Siponimod Significantly Slows MS Disability Progression in Patients With Shorter Disease Duration

February 27, 2020

Patients with a disease duration of

Amit Bar-Or, MD, FRCP

Findings from the phase 3 EXPAND trial of siponimod demonstrate a significantly greater reduction in risk for confirmed disability progression (CDP) at 3 and 6 months in patients with active secondary progressive multiple sclerosis (SPMS) with a disease duration of <16 years. The findings were presented at the 2020 America’s Committee for Treatment and Research in Multiple Sclerosis (ACTRIMS) Forum, February 27-29, 2020, in West Palm Beach, Florida.

In March 2019, siponimod became the first FDA approved drug in more than a decade for the treatment of active SPMS. The approval was granted based on data from the EXPAND trial, which included 1600 patients with SPMS. Results from that trial demonstrated a 21% and 26% reduction in risk for 3- and 6-month CDP (P = .013), respectively.

Additionally, the drug, a selective sphingosine 1-phosphate receptor modulator, has been approved in the US for treatment of clinically isolated syndrome and relapsing-remitting MS.

In this sub-group, post hoc analyses, investigators sought to understand whether the efficacy of siponimod would change based on MS disease duration less than or greater than 16 years at baseline.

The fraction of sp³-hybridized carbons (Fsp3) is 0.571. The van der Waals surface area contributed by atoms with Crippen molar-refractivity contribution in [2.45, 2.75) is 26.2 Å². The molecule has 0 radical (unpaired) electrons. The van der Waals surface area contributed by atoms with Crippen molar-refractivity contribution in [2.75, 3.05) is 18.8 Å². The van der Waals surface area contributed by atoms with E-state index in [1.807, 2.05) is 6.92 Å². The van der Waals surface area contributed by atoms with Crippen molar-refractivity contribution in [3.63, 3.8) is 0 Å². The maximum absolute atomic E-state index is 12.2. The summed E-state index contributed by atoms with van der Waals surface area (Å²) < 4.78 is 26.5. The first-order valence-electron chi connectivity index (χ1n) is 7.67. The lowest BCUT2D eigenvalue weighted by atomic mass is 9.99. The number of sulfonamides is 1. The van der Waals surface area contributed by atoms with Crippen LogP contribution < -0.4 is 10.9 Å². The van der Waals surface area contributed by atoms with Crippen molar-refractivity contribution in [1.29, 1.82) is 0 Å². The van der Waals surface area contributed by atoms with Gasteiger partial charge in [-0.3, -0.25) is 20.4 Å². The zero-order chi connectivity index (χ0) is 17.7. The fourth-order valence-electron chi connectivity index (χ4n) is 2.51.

The primary end point was time to 3- and 6-month CDP measured using the Expanded Disability Status Scale (EDSS) scores. Adverse events (AEs), serious AEs, and AEs leading to treatment discontinuation were also assessed.

Among the 779 patients with active SPMS, 427 had an MS disease duration <16 years and 352 had an MS disease duration of >16 years. Of that, 285 and 231 were randomly assigned to receive 2 mg siponimod once daily, respectively.

In patients with an MS disease duration of <16 years, risk for 3- and 6-month CDP was reduced by 32.4% and 42.7%, respectively, compared with placebo (3 month: siponimod, n = 68 [23.9%]; placebo, n = 48 [33.8%]; HR 0.68; 95% CI, 0.47-0.98; P = .0378; 6 month: siponimod, n = 48 [16.8%]; placebo, n = 40 [28.2%]; HR 0.57; 95% CI, 0.38-0.87; P = .0093).

Among those with a disease duration ≥16 years at baseline, treatment with siponimod was associated with a trend towards reduced CDP risk of 31.9% and 27.1% at 3 and 6 months, respectively, compared with placebo (3 month: siponimod, n = 61 [26.4%]; placebo, n = 43 [35.5%]; HR 0.68; 95% CI, 0.46-1.01; P = .0540; 6 month, siponimod, n = 51 [22.1%]; placebo, n = 34 [28.1%]; HR 0.73; 95% CI, 0.47-1.13; P = .1544).

AEs in patients with <16 years of MS disease duration occurred in 84.9% and 75.4% in siponimod and placebo groups, respectively, compared with 89.2% and 81.8% of patients with MS disease duration ≥16 years in the siponimod and placebo groups, respectively.

The investigators concluded that the results may be reflective of the more advanced MS disease in patients with a disease duration of ≥16 years.

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REFERENCE

Bar-Or A, Cohan SL, Coyle PK, Lublin FD, Meng X, Su W, Cree BA. Analysis of the effects of disease duration on the efficacy and safety of siponimod in patients with active SPMS from the Expand study. Presented at 2020 ACTRIMS Forum. February 27-29, 2020; West Palm Beach, FL. Abstract P030.